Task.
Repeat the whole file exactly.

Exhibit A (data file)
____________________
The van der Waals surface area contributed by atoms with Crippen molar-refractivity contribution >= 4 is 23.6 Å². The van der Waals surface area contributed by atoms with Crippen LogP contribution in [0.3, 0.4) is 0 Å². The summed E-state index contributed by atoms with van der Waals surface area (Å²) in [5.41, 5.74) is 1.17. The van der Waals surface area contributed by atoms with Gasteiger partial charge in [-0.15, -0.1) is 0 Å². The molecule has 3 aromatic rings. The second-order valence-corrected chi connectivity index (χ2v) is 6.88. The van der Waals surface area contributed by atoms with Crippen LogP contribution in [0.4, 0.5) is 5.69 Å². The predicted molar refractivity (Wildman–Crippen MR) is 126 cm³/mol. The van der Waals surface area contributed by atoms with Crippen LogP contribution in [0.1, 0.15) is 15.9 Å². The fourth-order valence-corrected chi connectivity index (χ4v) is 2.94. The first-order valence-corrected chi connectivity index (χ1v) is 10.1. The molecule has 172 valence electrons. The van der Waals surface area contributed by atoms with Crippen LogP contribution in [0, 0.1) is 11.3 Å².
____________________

The van der Waals surface area contributed by atoms with Crippen molar-refractivity contribution >= 4 is 23.6 Å². The van der Waals surface area contributed by atoms with Crippen LogP contribution in [0.3, 0.4) is 0 Å². The summed E-state index contributed by atoms with van der Waals surface area (Å²) in [5.41, 5.74) is 1.17. The van der Waals surface area contributed by atoms with Gasteiger partial charge in [-0.15, -0.1) is 0 Å². The molecule has 3 aromatic rings. The second-order valence-corrected chi connectivity index (χ2v) is 6.88. The van der Waals surface area contributed by atoms with Crippen LogP contribution in [0.4, 0.5) is 5.69 Å². The predicted molar refractivity (Wildman–Crippen MR) is 126 cm³/mol. The van der Waals surface area contributed by atoms with Crippen LogP contribution in [0.1, 0.15) is 15.9 Å². The fourth-order valence-corrected chi connectivity index (χ4v) is 2.94. The first-order valence-corrected chi connectivity index (χ1v) is 10.1. The molecule has 172 valence electrons. The van der Waals surface area contributed by atoms with Crippen LogP contribution in [0, 0.1) is 11.3 Å².